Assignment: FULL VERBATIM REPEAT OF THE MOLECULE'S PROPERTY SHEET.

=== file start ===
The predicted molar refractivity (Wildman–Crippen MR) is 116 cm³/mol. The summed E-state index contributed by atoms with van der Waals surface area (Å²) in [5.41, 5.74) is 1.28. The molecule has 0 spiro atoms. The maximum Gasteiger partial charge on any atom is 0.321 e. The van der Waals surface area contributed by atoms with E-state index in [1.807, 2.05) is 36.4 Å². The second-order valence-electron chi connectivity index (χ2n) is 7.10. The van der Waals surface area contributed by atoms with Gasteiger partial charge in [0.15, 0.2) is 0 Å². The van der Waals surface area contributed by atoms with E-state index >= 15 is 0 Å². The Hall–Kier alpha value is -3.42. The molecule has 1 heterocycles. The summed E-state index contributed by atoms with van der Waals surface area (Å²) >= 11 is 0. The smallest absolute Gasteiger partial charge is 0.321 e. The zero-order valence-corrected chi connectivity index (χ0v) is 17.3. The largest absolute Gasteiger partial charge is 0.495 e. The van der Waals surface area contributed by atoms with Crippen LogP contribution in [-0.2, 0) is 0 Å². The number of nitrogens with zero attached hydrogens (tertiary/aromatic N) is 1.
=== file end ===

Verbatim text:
The predicted molar refractivity (Wildman–Crippen MR) is 116 cm³/mol. The summed E-state index contributed by atoms with van der Waals surface area (Å²) in [5.41, 5.74) is 1.28. The molecule has 0 spiro atoms. The maximum Gasteiger partial charge on any atom is 0.321 e. The van der Waals surface area contributed by atoms with E-state index in [1.807, 2.05) is 36.4 Å². The second-order valence-electron chi connectivity index (χ2n) is 7.10. The van der Waals surface area contributed by atoms with Gasteiger partial charge in [0.15, 0.2) is 0 Å². The van der Waals surface area contributed by atoms with E-state index >= 15 is 0 Å². The Hall–Kier alpha value is -3.42. The molecule has 1 heterocycles. The summed E-state index contributed by atoms with van der Waals surface area (Å²) >= 11 is 0. The smallest absolute Gasteiger partial charge is 0.321 e. The zero-order valence-corrected chi connectivity index (χ0v) is 17.3. The largest absolute Gasteiger partial charge is 0.495 e. The van der Waals surface area contributed by atoms with Crippen LogP contribution in [-0.2, 0) is 0 Å². The number of nitrogens with zero attached hydrogens (tertiary/aromatic N) is 1.